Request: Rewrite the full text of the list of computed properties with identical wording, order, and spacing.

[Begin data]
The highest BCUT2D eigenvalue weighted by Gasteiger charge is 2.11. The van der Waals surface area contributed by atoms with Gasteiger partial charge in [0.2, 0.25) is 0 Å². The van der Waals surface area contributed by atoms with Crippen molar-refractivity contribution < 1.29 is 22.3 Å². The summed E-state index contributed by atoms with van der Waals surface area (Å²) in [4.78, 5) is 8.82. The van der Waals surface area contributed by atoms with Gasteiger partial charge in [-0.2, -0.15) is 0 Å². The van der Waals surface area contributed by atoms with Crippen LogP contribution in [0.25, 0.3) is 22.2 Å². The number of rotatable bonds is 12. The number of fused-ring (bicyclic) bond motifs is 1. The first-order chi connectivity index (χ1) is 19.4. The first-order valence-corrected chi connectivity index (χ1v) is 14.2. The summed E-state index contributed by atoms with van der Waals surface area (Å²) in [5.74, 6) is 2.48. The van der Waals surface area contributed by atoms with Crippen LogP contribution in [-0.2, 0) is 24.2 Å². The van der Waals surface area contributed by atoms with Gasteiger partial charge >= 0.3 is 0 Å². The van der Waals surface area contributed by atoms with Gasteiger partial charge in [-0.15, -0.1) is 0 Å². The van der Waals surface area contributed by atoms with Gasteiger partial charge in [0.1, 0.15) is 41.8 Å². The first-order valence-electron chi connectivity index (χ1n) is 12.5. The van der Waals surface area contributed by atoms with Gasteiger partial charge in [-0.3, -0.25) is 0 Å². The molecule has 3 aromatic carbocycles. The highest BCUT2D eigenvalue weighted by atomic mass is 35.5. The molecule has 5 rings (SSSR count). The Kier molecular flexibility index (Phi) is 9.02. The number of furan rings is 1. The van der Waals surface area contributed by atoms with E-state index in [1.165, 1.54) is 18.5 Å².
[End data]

The highest BCUT2D eigenvalue weighted by Gasteiger charge is 2.11. The van der Waals surface area contributed by atoms with Gasteiger partial charge in [0.2, 0.25) is 0 Å². The van der Waals surface area contributed by atoms with Crippen molar-refractivity contribution < 1.29 is 22.3 Å². The summed E-state index contributed by atoms with van der Waals surface area (Å²) in [4.78, 5) is 8.82. The van der Waals surface area contributed by atoms with Gasteiger partial charge in [-0.2, -0.15) is 0 Å². The van der Waals surface area contributed by atoms with Crippen LogP contribution in [0.25, 0.3) is 22.2 Å². The number of rotatable bonds is 12. The number of fused-ring (bicyclic) bond motifs is 1. The first-order chi connectivity index (χ1) is 19.4. The first-order valence-corrected chi connectivity index (χ1v) is 14.2. The summed E-state index contributed by atoms with van der Waals surface area (Å²) in [5.74, 6) is 2.48. The van der Waals surface area contributed by atoms with Crippen LogP contribution in [-0.2, 0) is 24.2 Å². The van der Waals surface area contributed by atoms with Gasteiger partial charge >= 0.3 is 0 Å². The van der Waals surface area contributed by atoms with Gasteiger partial charge in [-0.15, -0.1) is 0 Å². The van der Waals surface area contributed by atoms with Gasteiger partial charge in [0.1, 0.15) is 41.8 Å². The first-order valence-electron chi connectivity index (χ1n) is 12.5. The van der Waals surface area contributed by atoms with Gasteiger partial charge in [-0.3, -0.25) is 0 Å². The molecule has 3 aromatic carbocycles. The highest BCUT2D eigenvalue weighted by atomic mass is 35.5. The molecule has 5 rings (SSSR count). The Kier molecular flexibility index (Phi) is 9.02. The number of furan rings is 1. The van der Waals surface area contributed by atoms with E-state index in [1.165, 1.54) is 18.5 Å².